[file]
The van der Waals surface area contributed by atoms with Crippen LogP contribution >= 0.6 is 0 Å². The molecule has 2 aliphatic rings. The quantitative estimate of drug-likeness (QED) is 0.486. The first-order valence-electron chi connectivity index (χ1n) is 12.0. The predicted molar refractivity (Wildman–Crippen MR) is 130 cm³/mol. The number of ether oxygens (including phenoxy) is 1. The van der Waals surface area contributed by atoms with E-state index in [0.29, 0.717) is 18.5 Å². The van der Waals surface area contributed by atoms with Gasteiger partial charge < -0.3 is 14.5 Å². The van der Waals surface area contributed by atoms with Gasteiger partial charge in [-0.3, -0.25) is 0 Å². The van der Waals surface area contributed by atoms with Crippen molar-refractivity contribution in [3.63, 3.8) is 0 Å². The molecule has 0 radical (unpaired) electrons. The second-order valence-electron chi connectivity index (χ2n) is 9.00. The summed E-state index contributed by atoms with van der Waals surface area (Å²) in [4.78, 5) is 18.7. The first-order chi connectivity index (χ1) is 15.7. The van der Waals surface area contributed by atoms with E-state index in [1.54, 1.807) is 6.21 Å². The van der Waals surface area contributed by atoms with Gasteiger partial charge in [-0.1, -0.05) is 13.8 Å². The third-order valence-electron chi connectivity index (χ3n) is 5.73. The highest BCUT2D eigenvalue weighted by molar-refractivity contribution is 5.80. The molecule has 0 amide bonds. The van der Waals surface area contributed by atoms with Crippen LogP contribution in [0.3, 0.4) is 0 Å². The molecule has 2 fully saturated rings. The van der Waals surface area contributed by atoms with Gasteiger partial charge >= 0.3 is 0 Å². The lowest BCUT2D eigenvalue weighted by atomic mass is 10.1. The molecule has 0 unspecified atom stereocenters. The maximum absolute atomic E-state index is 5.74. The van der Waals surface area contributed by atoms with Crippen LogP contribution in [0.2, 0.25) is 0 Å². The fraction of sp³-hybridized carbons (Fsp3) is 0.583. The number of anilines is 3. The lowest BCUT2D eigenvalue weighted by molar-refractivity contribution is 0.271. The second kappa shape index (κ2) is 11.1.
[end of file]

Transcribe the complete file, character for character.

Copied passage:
The van der Waals surface area contributed by atoms with Crippen LogP contribution >= 0.6 is 0 Å². The molecule has 2 aliphatic rings. The quantitative estimate of drug-likeness (QED) is 0.486. The first-order valence-electron chi connectivity index (χ1n) is 12.0. The predicted molar refractivity (Wildman–Crippen MR) is 130 cm³/mol. The number of ether oxygens (including phenoxy) is 1. The van der Waals surface area contributed by atoms with E-state index in [0.29, 0.717) is 18.5 Å². The van der Waals surface area contributed by atoms with Gasteiger partial charge < -0.3 is 14.5 Å². The van der Waals surface area contributed by atoms with Gasteiger partial charge in [-0.3, -0.25) is 0 Å². The van der Waals surface area contributed by atoms with Crippen molar-refractivity contribution in [3.63, 3.8) is 0 Å². The molecule has 0 radical (unpaired) electrons. The second-order valence-electron chi connectivity index (χ2n) is 9.00. The summed E-state index contributed by atoms with van der Waals surface area (Å²) in [4.78, 5) is 18.7. The first-order chi connectivity index (χ1) is 15.7. The van der Waals surface area contributed by atoms with E-state index in [1.54, 1.807) is 6.21 Å². The van der Waals surface area contributed by atoms with Gasteiger partial charge in [-0.1, -0.05) is 13.8 Å². The third-order valence-electron chi connectivity index (χ3n) is 5.73. The highest BCUT2D eigenvalue weighted by molar-refractivity contribution is 5.80. The molecule has 0 amide bonds. The van der Waals surface area contributed by atoms with Crippen LogP contribution in [0.3, 0.4) is 0 Å². The molecule has 2 fully saturated rings. The van der Waals surface area contributed by atoms with Gasteiger partial charge >= 0.3 is 0 Å². The lowest BCUT2D eigenvalue weighted by atomic mass is 10.1. The molecule has 0 unspecified atom stereocenters. The maximum absolute atomic E-state index is 5.74. The van der Waals surface area contributed by atoms with Crippen LogP contribution in [0.2, 0.25) is 0 Å². The fraction of sp³-hybridized carbons (Fsp3) is 0.583. The number of anilines is 3. The lowest BCUT2D eigenvalue weighted by molar-refractivity contribution is 0.271. The second kappa shape index (κ2) is 11.1.